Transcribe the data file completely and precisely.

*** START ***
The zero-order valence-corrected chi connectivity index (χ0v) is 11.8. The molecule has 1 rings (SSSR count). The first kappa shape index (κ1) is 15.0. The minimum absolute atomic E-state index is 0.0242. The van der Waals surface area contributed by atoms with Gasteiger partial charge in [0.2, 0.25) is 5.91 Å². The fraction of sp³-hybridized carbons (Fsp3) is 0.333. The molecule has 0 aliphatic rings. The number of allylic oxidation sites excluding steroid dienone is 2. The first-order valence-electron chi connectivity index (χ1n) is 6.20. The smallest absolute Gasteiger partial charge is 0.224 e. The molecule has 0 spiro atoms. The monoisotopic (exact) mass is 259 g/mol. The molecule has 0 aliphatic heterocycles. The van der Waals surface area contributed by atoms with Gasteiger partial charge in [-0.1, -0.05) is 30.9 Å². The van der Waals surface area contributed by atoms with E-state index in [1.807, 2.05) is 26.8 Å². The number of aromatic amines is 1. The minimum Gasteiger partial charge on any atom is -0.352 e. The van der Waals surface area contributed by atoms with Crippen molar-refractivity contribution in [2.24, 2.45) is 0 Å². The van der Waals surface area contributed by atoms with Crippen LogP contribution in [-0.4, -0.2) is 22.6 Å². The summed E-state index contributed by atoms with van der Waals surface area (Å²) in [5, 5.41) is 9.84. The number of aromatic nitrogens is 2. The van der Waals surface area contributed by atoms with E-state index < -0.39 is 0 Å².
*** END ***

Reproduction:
The zero-order valence-corrected chi connectivity index (χ0v) is 11.8. The molecule has 1 rings (SSSR count). The first kappa shape index (κ1) is 15.0. The minimum absolute atomic E-state index is 0.0242. The van der Waals surface area contributed by atoms with Gasteiger partial charge in [0.2, 0.25) is 5.91 Å². The fraction of sp³-hybridized carbons (Fsp3) is 0.333. The molecule has 0 aliphatic rings. The number of allylic oxidation sites excluding steroid dienone is 2. The first-order valence-electron chi connectivity index (χ1n) is 6.20. The smallest absolute Gasteiger partial charge is 0.224 e. The molecule has 0 spiro atoms. The monoisotopic (exact) mass is 259 g/mol. The molecule has 0 aliphatic heterocycles. The van der Waals surface area contributed by atoms with Gasteiger partial charge in [-0.1, -0.05) is 30.9 Å². The van der Waals surface area contributed by atoms with E-state index in [1.807, 2.05) is 26.8 Å². The number of aromatic amines is 1. The minimum Gasteiger partial charge on any atom is -0.352 e. The van der Waals surface area contributed by atoms with Crippen molar-refractivity contribution in [2.24, 2.45) is 0 Å². The van der Waals surface area contributed by atoms with Crippen LogP contribution in [-0.4, -0.2) is 22.6 Å². The summed E-state index contributed by atoms with van der Waals surface area (Å²) in [5, 5.41) is 9.84. The number of aromatic nitrogens is 2. The van der Waals surface area contributed by atoms with E-state index < -0.39 is 0 Å².